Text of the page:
14 February 1942:
The invasion convoy successfully lands its troops on Sumatra, NEI. OYO MARU suffers slight damage in an air attack, probably by RAAF Lockheed “Hudson” light bombers.
21 July 1942:
TACOMA MARU departs Mako in convoy No. 321 consisting of TOYAMA, WALES, TEIYO (ex-German SAARLAND) and ITALY MARUs and four unidentified merchant ships escorted by minelayer HOKO and subchaser CH-9.
28 July 1942:
Arrives at St Jacques, Vichy French Indochina.
20 October 1942:
TACOMA MARU departs Tanjong Priok, the port for Batavia, Java, NEI (now Jakarta, Indonesia) for Rangoon, Burma (now Ongan, Myamar) carrying some 1,600 Dutch and British prisoners of war (POWs). 
23 October 1942:
Arrives at Singapore. Disembarks 63 sick POWs for Changi Jail.
E 24 October 1942:
TACOMA MARU departs Singapore for Penang, Malaya (now Malaysia) in an unescorted and unidentified convoy also consisting of five other unidentified ships.
25 October 1942:
The convoy arrives at Georgetown, Penang. Departs about noon, but soon thereafter an Allied submarine (probably British based at Ceylon) is detected. The convoy is ordered to scatter. Later, the ships return to Penang to await protection. They lay at anchor for nine days.
E 4 November 1942:
7 November 1942:
Arrives at Rangoon, Burma. Disembarks the POWs to the Rangoon Jail. Later, the Japanese put the emaciated survivors to work as slave laborers building the Burma-Siam (Thailand) railway. Many die.
25 April 1943:
At 0800, TACOMA MARU departs Palau in convoy P-425 also consisting of IJA transports ATLAS and FUKUYO MARUs, NISSEN MARU No. 6 and IJN transport IKUSHIMA MARU escorted by torpedo boat HATO.
3 May 1943:
Auxiliary minesweepers TAKUNAN MARU No. 8 and TAMA MARU no. 3 join the convoy at 29-33N 133-30E.
5 May 1943:
At 0930, arrives at Moji.
12 May 1943:
Departs Ujina. TACOMA MARU carries most of the IJA 54th Division’s 154th Infantry’s Regiment HQ, 3rd Battalion (less 3rd Machine-gun Company and 3rd Infantry Gun Platoon), Regiment Gun Company (less 1 platoon), 1 platoon of Rapid Fire Gun Company and most of Signal Company.
10 June 1943:
At 0900, TACOMA MARU departs St Jacques, Vichy French Indochina in unescorted convoy No. 585 also consisting of tankers SHOYO MARU and UNKAI MARU No. 5 and transport/cargo ships NICHIRAN and MANSHU MARUs and an unidentified ship.
13 June 1943:
Arrives at Singapore. Disembarks troops and horses. SHOYO MARU is detached for Palembang, Sumatra.
28 August 1943:
TACOMA MARU departs Rabaul, New Britain for Palau, Carolines in convoy O-605 also consisting of auxiliary collier/tanker ASAKAZE MARU, IJN requisitioned YAMAGIRI and NICHIRYO MARUs and IJA transports TAISHO and TACOMA MARUs escorted escorted by minesweeper W-22 and subchasers CH-38, CH-39.
About 70 nms W Mussau Island, Bismarck Archipelago. At 2255, LtCdr (later Rear Admiral) Bernard F. McMahon's (USNA ’31) USS DRUM (SS-228) intercepts the convoy. McMahon fires four torpedoes at one ship and two at another. A torpedo hits YAMAGIRI MARU in the starboard side between holds No. 2 and No. 3 at 01-31S, 148-41E, opening a large hole in her hull. However, she does not sink and is able to make it back to Rabaul. The escorts drop 27 depth charges on DRUM, but the submarine evades and escapes unharmed.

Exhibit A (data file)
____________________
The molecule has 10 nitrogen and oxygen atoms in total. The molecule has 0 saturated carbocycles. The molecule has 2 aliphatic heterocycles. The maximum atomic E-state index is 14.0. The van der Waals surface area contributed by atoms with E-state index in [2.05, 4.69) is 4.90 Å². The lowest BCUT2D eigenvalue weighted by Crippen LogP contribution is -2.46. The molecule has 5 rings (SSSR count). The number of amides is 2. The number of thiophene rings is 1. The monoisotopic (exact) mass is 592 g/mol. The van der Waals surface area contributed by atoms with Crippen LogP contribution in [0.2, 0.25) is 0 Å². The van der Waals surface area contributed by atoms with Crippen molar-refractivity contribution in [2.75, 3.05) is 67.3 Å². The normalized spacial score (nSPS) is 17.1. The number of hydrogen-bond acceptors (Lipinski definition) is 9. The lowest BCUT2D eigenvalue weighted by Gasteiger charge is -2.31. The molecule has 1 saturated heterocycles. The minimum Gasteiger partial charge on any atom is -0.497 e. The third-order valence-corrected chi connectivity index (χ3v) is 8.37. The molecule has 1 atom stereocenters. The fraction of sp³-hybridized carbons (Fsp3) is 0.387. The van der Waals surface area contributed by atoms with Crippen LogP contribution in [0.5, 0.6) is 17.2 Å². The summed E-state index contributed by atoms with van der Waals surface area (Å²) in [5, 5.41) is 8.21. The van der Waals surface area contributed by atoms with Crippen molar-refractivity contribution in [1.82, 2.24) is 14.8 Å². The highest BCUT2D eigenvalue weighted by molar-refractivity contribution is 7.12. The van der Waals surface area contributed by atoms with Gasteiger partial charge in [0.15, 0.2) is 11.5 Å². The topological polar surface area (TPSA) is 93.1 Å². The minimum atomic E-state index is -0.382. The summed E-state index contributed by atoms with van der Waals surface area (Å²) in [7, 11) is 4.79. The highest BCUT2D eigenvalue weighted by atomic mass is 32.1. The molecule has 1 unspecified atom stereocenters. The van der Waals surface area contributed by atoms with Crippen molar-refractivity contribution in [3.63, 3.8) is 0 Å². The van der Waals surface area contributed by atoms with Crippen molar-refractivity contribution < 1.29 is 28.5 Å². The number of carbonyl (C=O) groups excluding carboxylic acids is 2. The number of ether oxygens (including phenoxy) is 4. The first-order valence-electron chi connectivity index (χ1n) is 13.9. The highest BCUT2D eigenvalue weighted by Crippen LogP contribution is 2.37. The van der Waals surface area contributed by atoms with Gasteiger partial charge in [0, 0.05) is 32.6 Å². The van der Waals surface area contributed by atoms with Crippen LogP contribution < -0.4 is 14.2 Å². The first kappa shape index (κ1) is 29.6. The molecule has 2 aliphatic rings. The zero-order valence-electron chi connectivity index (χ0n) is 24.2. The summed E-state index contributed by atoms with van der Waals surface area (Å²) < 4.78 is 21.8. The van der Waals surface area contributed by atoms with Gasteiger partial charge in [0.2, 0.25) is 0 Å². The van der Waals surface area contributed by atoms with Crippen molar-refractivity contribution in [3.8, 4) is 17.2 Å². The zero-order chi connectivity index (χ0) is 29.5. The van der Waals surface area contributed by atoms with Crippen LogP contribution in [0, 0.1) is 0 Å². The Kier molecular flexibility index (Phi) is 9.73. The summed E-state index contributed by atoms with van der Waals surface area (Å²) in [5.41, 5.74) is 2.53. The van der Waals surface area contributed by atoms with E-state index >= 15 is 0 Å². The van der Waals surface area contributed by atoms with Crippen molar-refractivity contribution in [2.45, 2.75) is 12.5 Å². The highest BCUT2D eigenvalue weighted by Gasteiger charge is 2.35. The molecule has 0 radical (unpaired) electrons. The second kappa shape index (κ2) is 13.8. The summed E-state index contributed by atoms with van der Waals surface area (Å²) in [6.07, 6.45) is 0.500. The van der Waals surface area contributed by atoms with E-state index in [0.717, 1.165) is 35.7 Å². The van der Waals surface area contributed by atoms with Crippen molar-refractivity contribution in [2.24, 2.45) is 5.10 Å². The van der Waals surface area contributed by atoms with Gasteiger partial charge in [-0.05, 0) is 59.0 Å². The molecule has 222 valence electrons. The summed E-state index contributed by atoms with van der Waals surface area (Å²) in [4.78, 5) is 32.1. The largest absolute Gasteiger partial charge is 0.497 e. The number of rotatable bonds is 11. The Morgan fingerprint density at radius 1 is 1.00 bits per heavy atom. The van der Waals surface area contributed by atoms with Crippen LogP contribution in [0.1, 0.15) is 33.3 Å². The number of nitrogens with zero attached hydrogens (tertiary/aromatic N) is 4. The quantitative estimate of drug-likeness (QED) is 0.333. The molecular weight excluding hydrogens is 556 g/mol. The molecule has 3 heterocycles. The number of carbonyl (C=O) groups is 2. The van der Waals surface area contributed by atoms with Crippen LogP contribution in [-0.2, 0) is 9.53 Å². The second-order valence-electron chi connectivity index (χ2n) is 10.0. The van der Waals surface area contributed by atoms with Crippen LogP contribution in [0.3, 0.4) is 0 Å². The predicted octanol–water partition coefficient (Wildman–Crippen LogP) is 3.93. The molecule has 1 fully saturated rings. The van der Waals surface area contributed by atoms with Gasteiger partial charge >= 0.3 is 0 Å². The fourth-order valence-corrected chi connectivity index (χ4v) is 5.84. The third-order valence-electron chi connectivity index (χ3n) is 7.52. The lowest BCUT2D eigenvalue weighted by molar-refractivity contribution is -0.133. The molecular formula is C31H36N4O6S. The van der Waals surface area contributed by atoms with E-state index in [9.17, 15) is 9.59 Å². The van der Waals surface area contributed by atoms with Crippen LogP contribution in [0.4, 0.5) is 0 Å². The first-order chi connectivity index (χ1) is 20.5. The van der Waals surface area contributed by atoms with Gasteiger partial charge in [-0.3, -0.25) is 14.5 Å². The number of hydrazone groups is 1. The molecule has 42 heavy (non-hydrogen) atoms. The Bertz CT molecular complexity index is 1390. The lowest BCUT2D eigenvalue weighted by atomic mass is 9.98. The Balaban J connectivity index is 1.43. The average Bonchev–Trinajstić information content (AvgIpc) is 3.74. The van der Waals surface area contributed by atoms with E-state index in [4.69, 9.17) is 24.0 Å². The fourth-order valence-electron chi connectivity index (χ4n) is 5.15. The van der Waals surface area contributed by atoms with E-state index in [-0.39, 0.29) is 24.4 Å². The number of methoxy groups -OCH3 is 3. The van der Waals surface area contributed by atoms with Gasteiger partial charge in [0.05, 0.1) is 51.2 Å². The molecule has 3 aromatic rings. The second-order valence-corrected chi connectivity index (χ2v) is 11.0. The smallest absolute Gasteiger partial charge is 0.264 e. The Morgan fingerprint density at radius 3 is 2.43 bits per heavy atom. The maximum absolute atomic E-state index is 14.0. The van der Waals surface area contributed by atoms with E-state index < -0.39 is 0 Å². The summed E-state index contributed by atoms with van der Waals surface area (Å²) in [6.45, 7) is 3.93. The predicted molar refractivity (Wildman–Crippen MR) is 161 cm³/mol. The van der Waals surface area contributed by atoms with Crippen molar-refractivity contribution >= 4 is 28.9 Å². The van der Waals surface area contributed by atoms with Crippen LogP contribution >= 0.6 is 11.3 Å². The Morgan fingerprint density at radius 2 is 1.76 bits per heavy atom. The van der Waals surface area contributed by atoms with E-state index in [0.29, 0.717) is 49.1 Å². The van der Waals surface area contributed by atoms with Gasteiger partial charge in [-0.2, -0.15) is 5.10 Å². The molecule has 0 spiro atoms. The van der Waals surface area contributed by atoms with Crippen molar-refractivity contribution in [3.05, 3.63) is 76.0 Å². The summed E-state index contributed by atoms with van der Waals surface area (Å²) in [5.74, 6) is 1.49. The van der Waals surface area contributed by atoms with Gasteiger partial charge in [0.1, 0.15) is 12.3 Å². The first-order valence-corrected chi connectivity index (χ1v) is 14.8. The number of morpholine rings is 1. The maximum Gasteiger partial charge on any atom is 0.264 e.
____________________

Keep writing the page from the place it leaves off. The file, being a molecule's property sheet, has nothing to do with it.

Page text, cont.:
2 September 1943:
The remainder of the convoy arrives at Palau.
29 September 1943:
TACOMA MARU departs Manila in convoy No. 864 also consisting of GYOKO, KISO, SORACHI and USSURI MARUs escorted by destroyer FUYO.
E 7 October 1943:
Arrives at Moji.
7 January 1944:
At 0600, TACOMA MARU departs Wasili, Halmahera, Moluccas for Manokwari, New Guinea in a convoy also consisting of BUNZAN, KAIRYU, MIKASA, NISSHU, TOCHIHOSHI and TSUKUKAWA MARUs escorted by auxiliary minesweeper Wa-105.
TACOMA MARU carries Headquarters, 53rd Field Antiaircraft Artillery Battalion, 1st Company and the battalion ammunition train. TSUKUKAWA MARU carries 2nd Company, 53rd Field Antiaircraft Artillery Battalion, 4th Field Searchlight Battalion (minus 2nd Company), 228th Independent Truck Company and probably others. The convoy also carries the 24th Signal Regiment, 17th Taiwanese Auxiliary Labor Group, 18th Taiwanese Auxiliary Labor Group and others.
9 January 1944:
At 1300, arrives at Manokwari. Later that day, arrives at Sarmi.
28 January 1944:
At 2150, convoy “A” departs Sarmi, New Guinea for Halmahera consisting of transports TAISOKU and NANKA MARUs and SHINSEI MARU No. 5 and SHINSEI MARU No. 17 escorted by auxiliary minesweeper Wa-10.
30 January 1944:
TACOMA and NANKA MARUs and minelayer AOTAKA depart Sarmi. Later that day, they arrive at Sorong, New Guinea.
31 January 1944:
At 0700, TACOMA MARU departs Sorong in ballast for Halmahera escorted by AOTAKA. At 1530, they join convoy “A”. Minelayer WAKATAKA also joins the escort of convoy “A” at that time.
1 February 1944:
At 0225, LtCdr John C. Broach's (USNA '27) USS HAKE (USS-256) attacks the convoy as it nears Halmahera. After a perfect approach, with the three targets in a line of bearing, HAKE launches a spread of six bow torpedoes and gets two hits in TACOMA MARU's No. 1 and No. 3 holds. Two men in TACOMA MARU's engine room are KIA, but all other seamen are rescued. At about 0315, she sinks. HAKE then also torpedoes and sinks troop transport NANKA MARU.
The attack achieves complete surprise. HAKE is not attacked. The remainder of the convoy arrives at Kau, Halmahera that day.
 One source gives the departure date as 15 Oct '42.
 No data were found for TACOMA MARU's movements from Nov '42 to Apr '43. Readers with access to any such data are requested to post the information on the Discussion
and Questions board or j-aircraft.org's IJN Ship Message
Thanks go to John Whitman of Virginia and Fontessa-san of Japan for info on the IJA 137th Infantry Regiment landing at Bias Bay, China.